Modi’s name appeared 67 times in the BJP’s campaign manifesto, overshadowing the perennial issues of “inflation” and “jobs” mentioned once and twice, respectively. Many government welfare programs, such as free bags of grain, were marketed as “Modi’s Guarantee.” In campaign materials, the BJP featured pictures of Modi being welcomed by world leaders such as President Biden, who has sought to cultivate ties with the Indian leader as a counterweight to China.

But as the campaign unfolded, bitter recriminations over India’s religious and caste divides, often fanned by Modi himself, overshadowed discussions about his accomplishments, including improving India’s infrastructure, introducing pro-business policies and enhancing the country’s international image.

In television interviews, Modi said he was chosen by God and stressed that he had delivered to Hindus a long-sought temple to Lord Ram, which was consecrated earlier this year on the site of a razed mosque. At rallies, he repeatedly warned lower-caste Hindus that only he could stop the rival Congress party from scrapping India’s affirmative action programs or snatching their livestock and wedding jewelry and redistributing them to Muslims.

In the end, it was precisely voters in the devout Hindu heartland, the BJP stronghold that propelled Modi to victory in 2014 and 2019, who appeared to reject his appeals along religious lines. The BJP lost in the district of Banswara in Rajasthan state, where Modi had called Muslims “infiltrators” in a controversial speech. The Congress and Samajwadi opposition parties were poised to capture more than half of the seats in Uttar Pradesh, the same state where Modi had consecrated the grand Ram Temple with much fanfare.

The results could cast doubt over Modi’s ability to push through the rest of his agenda. BJP officials had proposed streamlining elections by conducting state assembly polls on the same day as the national election, which could further cement the party’s power, but it’s not clear whether that change will now be enacted. On the economic front, Modi also signaled that if given a strong mandate for a third term, he could push forward with labor reforms that would make hiring and firing workers easier, help local business owners and invite foreign investment. Those reforms may also be stymied.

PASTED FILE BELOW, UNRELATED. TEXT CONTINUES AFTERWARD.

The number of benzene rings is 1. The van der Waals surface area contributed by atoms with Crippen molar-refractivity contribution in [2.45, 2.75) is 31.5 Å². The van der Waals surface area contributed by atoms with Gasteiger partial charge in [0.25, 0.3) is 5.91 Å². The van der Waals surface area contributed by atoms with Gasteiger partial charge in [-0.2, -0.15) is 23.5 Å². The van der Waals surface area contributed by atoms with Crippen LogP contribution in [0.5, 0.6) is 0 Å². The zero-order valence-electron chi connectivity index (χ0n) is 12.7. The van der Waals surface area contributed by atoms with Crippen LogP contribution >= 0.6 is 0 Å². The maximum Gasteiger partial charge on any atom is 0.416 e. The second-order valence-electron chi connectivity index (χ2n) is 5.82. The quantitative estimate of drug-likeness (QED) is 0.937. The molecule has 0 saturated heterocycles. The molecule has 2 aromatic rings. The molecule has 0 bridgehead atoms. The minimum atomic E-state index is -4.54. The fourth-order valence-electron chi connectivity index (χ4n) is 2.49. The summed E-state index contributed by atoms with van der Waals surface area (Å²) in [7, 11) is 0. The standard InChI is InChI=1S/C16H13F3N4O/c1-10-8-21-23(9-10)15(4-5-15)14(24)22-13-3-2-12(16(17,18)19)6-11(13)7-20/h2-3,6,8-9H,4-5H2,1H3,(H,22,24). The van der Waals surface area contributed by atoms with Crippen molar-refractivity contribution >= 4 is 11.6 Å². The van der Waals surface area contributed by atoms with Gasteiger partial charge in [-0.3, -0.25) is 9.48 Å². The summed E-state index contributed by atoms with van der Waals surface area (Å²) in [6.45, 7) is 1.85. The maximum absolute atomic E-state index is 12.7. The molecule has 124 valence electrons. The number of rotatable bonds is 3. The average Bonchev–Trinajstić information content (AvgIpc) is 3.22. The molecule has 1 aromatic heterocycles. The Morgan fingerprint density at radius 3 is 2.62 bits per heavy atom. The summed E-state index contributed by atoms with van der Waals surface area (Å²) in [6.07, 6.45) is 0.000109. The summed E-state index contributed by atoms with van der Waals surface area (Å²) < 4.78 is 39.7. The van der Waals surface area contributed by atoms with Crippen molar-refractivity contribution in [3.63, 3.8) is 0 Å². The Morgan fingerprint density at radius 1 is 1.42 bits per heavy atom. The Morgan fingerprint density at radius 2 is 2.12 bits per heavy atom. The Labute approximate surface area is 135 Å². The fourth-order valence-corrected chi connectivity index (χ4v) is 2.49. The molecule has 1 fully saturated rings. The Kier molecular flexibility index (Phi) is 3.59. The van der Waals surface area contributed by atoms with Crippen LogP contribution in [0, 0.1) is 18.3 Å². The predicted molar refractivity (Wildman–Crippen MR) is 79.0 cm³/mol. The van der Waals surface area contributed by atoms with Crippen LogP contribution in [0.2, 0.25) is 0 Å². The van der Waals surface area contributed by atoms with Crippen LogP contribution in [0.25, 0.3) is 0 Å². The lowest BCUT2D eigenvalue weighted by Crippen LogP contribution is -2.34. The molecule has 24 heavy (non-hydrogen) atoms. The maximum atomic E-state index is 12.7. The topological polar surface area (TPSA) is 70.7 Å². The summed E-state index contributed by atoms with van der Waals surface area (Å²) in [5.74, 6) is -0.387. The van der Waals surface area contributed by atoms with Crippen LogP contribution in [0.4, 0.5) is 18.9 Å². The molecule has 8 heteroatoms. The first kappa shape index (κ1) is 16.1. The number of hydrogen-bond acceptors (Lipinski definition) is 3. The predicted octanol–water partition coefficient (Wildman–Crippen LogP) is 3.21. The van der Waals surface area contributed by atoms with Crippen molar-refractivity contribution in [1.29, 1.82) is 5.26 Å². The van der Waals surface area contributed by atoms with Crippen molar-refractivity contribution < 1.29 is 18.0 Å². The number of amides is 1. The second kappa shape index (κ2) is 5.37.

But even if Modi’s personal standing is diminished, New Delhi’s growing closeness with Washington will remain a constant, analysts say.

“U.S.-India remains the most consequential relationship that India has. There is no contesting that within the Indian political system,” said Indrani Bagchi, chief executive of the Ananta Aspen Center think tank.

As Tuesday progressed, supporters of both the BJP and the opposition seemed to struggle to comprehend the surprise result. By midafternoon, BJP supporters who had milled around the party headquarters in Delhi expecting raucous celebrations with DJs as in previous years began to stream out early, only to be called back by party workers. Some party members put on a brave face and argued that a competitive election was a good thing.

“Hey, in some areas, we will grow, and in some, we will decrease,” said Rekha Singh, a member of the BJP women’s wing. “If we were running alone in a country, where would the fun be?”

Across town at the Congress headquarters, Muslim men from nearby states flocked to Delhi to watch the results in lawn chairs. Nearby, Hindu women flashed their mangalsutras – the traditional Hindu wedding necklace that Modi had warned would be redistributed to Muslims – to photographers to mock the prime minister.

After Rahul Gandhi, the Congress political scion and party leader, addressed the media in the late afternoon and pushed his way through ecstatic supporters playing drums and chanting his name, the crowd began to disperse. Nidhivan Pandey, 40, hung back to soak in the scene and distribute 50-cent copies of the Bhagavad Gita, the Hindu holy book.

A Hindu ascetic clad in saffron robes and a turban, Pandey cut an unusual figure at the headquarters of political party that promoted secularism. But Pandey said he worried the BJP was mixing religion and politics the way that leaders did in Pakistan, a neighboring country that he considered inferior to India.

“It’s time for the BJP rethink a key issue: if you are suppressing one community and uplifting another one, you’re doing a wrong thing,” Pandey said. “In a democracy, the mandate of the people is as important as the voice of God.”